SEBI’s ex parte orders have in the past extended to independent directors as well. In an order in the matter of Dish TV, SEBI directed Dish TV to release the results of voting on various proposals put forth at the annual general meeting of the company. The board of directors were required to ensure adequate compliance with such directions. The order was also in the nature of a notice directing the independent directors to show cause under the LODR. Directions were also passed to freeze the accounts of such independent directors till the results of the AGM were released, which were then reversed on appeal.

Orders against Market Intermediaries

Entities / individuals undertaking regulated activities in an unlicensed manner have also been subject to ex- parte directions from SEBI, for example, the orders passed by SEBI against SBS Investments and Anirudh Sethi directing them to cease and desist from engaging in activities in the securities market without valid registrations. In both these matters, SBS Investments and Anirudh Sethi were restrained from conducting activities as a portfolio manager without a valid license from SEBI under the portfolio management regime.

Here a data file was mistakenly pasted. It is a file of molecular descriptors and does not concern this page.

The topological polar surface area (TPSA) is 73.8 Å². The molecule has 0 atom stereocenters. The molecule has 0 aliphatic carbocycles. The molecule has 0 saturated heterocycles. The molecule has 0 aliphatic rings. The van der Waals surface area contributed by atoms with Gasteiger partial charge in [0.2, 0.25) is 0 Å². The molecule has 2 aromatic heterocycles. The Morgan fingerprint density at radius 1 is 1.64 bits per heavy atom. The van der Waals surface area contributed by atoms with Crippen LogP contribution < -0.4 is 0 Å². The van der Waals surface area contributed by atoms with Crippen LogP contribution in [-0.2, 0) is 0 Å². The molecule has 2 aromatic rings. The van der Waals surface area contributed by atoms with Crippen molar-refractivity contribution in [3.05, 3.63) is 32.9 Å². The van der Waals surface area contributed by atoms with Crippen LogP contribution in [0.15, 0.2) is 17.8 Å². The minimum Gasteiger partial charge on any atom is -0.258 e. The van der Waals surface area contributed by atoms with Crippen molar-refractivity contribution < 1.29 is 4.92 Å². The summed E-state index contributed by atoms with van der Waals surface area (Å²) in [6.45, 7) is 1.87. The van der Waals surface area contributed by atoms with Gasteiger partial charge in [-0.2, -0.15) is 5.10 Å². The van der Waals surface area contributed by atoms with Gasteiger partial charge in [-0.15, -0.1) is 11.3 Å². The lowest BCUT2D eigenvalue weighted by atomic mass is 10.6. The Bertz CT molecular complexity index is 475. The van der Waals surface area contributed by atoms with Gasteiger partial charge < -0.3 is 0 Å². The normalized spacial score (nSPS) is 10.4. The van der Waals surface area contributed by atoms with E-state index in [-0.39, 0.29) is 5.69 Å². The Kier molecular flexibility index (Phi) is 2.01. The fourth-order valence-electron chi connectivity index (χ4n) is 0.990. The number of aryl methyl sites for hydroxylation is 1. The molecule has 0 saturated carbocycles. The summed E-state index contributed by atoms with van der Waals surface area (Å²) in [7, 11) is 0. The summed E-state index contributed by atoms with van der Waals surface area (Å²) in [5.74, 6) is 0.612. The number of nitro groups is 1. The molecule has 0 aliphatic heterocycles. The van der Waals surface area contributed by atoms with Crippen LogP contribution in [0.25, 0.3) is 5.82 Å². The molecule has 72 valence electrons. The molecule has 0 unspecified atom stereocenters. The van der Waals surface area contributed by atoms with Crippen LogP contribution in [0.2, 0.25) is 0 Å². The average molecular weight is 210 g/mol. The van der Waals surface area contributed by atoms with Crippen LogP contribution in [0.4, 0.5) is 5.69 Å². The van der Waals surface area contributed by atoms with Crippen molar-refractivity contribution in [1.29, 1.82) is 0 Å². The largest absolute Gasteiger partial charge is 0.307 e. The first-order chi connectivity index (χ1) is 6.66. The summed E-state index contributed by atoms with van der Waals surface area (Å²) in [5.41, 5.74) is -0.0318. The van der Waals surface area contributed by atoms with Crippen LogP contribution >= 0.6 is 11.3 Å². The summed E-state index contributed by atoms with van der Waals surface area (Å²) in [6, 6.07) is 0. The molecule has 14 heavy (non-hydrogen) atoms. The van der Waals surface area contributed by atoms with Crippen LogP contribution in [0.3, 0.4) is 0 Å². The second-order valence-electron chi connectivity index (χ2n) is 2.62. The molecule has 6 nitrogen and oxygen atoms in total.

With a bevy of such orders in its kitty, cutting across a cross-section of concerns, SEBI's blueprint for issuing ex-parte ad interim orders remains in need of a re-fit and a re-think. No doubt, these powers are critical to maintaining market integrity and ensuring timely action. But allowing them to act as a device that arrogates to the regulator, the ability to effectively pass final verdicts without hearings and unilaterally create irreversible outcomes, would be calamitous. Given the facts and conclusions it puts out in the public domain, ex-parte orders also significantly dilute the impetus for parties to opt for settlement and close matters expeditiously, a comparatively discreet option easily available to those who are first given an opportunity to defend their case with show cause notices. And hence the trade-off evaluation is crucial.

When an investigation is underway, there are competing options available to the regulator – (i) continue/complete the investigation and issue a notice setting out the charges that are then open to defence and evidence or (ii) issue an ex-parte directive in the interim while the fact finding exercise is underway. The factors that must inform and guide a choice between these two are clearly enshrined in jurisprudence and it is important for SEBI to give shape and objectivity to those criteria. Ex-parte directions must remain exceptions and act as crisis management, preventive tools only.

Shruti Rajan is a Partner and Drishti Kapadia is an Associate at Trilegal.

This is the fifth article in the Securities Law series by Trilegal.